The influence of pH (3–7) on the properties of sodium alginate (NaA), β-lactoglobulin (β-Lg) and their mixtures in aqueous solutions was studied at 30 °C using isothermal titration calorimetry (ITC), dynamic light scattering, turbidity, ζ-potential and soluble protein measurements. The electrical charge of isolated β-Lg went from positive to negative as the pH increased from 3 to 7 with the isoelectric point being around pH 4.8. The electrical charge of isolated sodium alginate was negative at all pH values, but was appreciably lower in magnitude from pH 3 to 4 due to partial protonation of carboxyl groups (pKa≈3.5). Light scattering measurements indicated that isolated sodium alginate was completely soluble from pH 3 to 7, but isolated β-Lg formed large complexes (dV>200 nm) that scattered light at pH 4 and 5. When β-Lg and sodium alginate were mixed together at pH 3 and 4 they formed large complexes (dV>1000 nm) due to electrostatic attraction between the oppositely charged molecules. At pH 5, β-Lg and sodium alginate formed fairly soluble complexes due to electrostatic attraction between the anionic polysaccharide and cationic patches on the protein surface. At pH 6 and 7, β-Lg and sodium alginate did not form complexes due to electrostatic repulsion between the similarly charged molecules. The knowledge gained in this study could be used to facilitate the rational design of food ingredients and products with desirable functional properties.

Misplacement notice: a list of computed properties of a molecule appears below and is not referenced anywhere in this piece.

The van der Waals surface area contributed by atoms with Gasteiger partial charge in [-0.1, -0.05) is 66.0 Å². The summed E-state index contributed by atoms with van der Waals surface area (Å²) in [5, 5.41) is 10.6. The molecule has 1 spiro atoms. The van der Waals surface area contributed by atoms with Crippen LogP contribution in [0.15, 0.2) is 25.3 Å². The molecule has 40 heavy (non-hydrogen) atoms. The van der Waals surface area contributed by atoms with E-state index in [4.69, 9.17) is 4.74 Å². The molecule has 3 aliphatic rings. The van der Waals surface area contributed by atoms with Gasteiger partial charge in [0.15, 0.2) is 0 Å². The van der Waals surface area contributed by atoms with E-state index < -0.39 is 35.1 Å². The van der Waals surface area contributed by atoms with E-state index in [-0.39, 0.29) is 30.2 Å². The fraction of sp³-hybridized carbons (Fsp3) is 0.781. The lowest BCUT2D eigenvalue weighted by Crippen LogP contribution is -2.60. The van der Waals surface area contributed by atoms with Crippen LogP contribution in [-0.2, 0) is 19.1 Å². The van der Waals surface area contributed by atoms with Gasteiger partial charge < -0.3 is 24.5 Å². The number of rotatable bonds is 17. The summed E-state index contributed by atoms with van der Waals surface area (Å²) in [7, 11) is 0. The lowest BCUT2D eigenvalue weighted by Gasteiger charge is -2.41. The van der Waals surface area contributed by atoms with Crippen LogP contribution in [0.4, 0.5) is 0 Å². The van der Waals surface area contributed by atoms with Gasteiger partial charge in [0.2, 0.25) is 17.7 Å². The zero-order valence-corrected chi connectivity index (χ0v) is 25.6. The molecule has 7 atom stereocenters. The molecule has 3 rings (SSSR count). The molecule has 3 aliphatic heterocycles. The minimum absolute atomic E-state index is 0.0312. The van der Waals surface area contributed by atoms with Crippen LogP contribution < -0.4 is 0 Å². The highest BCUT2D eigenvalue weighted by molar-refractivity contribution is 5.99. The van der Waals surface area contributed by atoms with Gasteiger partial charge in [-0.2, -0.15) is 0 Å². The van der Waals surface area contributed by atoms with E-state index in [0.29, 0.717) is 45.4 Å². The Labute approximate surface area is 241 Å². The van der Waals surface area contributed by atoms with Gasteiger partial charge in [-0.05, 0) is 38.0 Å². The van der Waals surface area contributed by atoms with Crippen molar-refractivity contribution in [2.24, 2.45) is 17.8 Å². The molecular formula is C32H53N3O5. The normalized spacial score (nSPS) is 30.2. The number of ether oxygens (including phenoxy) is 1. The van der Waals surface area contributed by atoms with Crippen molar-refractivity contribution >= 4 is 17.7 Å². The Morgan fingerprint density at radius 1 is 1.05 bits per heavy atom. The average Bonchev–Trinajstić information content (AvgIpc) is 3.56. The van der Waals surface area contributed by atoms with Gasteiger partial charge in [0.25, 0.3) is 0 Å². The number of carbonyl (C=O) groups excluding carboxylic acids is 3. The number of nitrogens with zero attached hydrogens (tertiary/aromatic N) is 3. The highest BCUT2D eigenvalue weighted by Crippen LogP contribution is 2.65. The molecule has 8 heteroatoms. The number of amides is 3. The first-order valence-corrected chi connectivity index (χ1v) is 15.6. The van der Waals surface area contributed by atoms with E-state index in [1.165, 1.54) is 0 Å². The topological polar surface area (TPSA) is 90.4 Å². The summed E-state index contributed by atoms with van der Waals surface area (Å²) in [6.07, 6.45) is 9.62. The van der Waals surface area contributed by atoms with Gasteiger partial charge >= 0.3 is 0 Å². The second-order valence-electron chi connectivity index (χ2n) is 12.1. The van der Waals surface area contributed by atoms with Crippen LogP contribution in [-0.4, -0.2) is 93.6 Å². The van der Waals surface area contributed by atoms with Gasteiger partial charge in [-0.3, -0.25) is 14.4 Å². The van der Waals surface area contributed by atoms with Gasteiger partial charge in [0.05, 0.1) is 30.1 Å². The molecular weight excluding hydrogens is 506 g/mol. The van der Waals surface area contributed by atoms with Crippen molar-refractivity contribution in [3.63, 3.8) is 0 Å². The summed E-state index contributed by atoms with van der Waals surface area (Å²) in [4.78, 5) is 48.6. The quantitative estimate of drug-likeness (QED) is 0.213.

- sodium alginate,
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